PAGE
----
WR board meets with legislators about privacy, data breach bills

Mar 14, 2019
Written by Mark Johnson, Senior Vice President of Policy and Government Affairs

The debate about privacy – protecting sensitive consumer data if stolen in a data breach – belongs at the federal level, not at our state capital where it currently is under discussion.

Having a multitude of differing state laws and regulations is not only confusing and expensive for the businesses that must comply but potentially damaging to the very consumers that the laws intend to protect.

Retailers collect and protect information so that they can better serve customers. They take their customers’ privacy very seriously and work tirelessly to protect it to ensure an enjoyable shopping experience.

Washington State, along with several other states, feels the need to regulate multi-state and even multi-national companies that do business within their borders. This is the wrong approach.

Currently, in Washington, D.C., the discussion of a federal solution on privacy has begun in earnest. Much like the European Union’s adoption of the “General Data Protection Rules” or GDPR, the U.S. is undertaking this monumental task.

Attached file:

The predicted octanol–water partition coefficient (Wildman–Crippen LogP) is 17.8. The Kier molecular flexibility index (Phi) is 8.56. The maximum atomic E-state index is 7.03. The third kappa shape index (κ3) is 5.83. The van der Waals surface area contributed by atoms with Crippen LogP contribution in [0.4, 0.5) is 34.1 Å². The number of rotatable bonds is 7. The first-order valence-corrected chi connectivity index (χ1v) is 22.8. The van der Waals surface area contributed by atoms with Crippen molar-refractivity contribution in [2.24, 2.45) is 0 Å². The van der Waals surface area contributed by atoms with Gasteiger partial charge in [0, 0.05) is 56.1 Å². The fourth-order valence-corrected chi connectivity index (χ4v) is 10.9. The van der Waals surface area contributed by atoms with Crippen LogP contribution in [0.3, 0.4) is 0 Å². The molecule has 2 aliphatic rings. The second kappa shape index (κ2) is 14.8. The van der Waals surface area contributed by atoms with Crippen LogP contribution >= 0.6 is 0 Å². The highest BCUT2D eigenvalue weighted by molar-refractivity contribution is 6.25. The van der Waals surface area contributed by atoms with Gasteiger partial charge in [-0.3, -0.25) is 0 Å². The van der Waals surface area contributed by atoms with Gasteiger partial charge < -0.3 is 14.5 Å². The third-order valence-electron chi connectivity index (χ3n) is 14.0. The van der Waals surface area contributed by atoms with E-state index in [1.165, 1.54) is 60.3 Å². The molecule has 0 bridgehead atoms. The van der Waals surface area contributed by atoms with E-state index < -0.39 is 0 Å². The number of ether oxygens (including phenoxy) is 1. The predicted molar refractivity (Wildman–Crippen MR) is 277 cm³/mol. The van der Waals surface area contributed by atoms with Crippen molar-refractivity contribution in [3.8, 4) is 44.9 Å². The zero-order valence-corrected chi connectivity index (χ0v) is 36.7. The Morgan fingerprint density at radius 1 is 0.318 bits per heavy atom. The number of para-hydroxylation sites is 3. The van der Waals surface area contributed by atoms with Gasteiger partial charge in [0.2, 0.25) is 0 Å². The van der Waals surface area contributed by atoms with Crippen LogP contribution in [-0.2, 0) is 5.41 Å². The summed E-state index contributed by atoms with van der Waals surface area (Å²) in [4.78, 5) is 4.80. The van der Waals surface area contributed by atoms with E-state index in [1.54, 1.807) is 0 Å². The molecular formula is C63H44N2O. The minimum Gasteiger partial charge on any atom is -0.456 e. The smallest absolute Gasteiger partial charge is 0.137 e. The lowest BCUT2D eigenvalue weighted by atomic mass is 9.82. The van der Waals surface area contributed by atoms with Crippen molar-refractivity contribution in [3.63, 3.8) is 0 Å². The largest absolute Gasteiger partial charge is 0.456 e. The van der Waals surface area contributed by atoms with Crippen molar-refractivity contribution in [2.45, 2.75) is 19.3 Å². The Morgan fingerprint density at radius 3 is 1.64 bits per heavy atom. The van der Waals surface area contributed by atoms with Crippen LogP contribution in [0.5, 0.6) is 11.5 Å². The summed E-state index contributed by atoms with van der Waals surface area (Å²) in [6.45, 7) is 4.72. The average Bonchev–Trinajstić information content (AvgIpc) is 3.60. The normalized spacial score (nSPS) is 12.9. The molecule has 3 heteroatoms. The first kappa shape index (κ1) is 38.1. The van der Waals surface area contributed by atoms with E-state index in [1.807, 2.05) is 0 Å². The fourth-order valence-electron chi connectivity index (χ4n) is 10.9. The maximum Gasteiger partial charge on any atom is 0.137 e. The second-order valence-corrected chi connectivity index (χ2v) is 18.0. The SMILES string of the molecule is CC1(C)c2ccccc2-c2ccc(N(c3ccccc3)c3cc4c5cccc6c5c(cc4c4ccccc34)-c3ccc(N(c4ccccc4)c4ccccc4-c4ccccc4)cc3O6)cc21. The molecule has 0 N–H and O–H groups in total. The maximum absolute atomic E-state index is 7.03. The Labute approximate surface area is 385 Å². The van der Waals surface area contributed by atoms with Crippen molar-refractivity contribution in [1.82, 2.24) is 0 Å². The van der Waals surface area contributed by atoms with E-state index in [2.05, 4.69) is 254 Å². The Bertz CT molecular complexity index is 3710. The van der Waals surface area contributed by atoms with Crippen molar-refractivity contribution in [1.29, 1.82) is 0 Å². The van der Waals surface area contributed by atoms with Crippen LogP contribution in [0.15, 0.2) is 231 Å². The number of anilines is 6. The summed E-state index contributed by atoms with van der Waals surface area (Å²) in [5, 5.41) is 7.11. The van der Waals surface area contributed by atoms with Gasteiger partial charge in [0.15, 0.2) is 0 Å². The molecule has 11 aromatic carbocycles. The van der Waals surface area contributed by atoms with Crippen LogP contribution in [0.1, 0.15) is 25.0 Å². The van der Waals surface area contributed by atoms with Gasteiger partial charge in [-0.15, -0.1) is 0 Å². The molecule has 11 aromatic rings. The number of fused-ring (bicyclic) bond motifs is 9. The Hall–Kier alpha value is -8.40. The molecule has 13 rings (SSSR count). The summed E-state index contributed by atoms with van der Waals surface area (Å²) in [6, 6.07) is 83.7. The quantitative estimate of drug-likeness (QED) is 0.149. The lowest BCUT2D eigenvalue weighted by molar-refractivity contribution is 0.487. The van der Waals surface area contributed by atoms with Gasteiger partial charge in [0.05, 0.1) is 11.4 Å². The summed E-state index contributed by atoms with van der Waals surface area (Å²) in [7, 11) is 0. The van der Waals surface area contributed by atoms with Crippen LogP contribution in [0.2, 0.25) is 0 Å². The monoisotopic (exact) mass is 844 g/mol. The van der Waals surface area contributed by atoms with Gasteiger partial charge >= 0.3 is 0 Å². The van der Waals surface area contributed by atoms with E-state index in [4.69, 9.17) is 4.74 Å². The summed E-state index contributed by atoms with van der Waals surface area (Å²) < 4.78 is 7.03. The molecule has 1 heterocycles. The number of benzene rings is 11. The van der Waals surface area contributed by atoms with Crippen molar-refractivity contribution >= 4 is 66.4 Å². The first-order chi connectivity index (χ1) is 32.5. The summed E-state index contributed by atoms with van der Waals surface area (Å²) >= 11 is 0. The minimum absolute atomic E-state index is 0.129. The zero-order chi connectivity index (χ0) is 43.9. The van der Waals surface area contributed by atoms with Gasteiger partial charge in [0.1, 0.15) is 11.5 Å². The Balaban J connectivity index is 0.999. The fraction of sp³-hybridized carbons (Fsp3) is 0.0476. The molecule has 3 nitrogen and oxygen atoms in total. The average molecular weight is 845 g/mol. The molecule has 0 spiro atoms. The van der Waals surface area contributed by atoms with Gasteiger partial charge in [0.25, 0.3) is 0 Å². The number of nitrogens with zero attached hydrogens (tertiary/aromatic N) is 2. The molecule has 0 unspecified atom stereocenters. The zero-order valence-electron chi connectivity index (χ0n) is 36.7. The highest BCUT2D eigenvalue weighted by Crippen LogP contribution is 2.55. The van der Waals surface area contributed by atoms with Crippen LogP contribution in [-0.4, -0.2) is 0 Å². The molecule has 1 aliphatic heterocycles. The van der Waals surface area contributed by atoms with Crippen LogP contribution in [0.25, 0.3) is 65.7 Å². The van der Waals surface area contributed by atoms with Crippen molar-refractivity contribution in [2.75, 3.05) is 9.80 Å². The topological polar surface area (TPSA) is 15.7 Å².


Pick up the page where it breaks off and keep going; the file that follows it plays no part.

There are four bills currently being considered before the Washington Legislature. On privacy, they are Senate Bill 5376, prime sponsored by Senator Reuven Carlyle and House Bill 1854, prime sponsored by Representative Shelley Kloba. Data breach notification, at the request of Attorney General Bob Ferguson, has Senate Bill 5064, prime sponsored by Senator Joe Nguyen and House Bill 1071, prime sponsored by Representative Kloba.

Washington Retail does not support any of the bills as currently written.

With that said, we are working diligently with the prime sponsors, the Attorney General, the chairmen of the committees of jurisdiction, and all stakeholders on improving the bills so that they are less damaging to consumers and the businesses that must comply with their onerous requirements. Of particular concern is a private right of action contained in privacy bill HB 1854 and under current law under data breach.

WR has advocated for a safe harbor or legal defense in the event of a lawsuit, to no avail. It is wrong that a retailer can do everything required by laws and regulations and still be sued if the company is the victim of a breach.

As it appears one or more of the Washington State bills will pass and become law, it is worth repeating that a federal, nationwide solution would be vastly preferable. Being an outlier will only make Washington State less competitive and less business-friendly.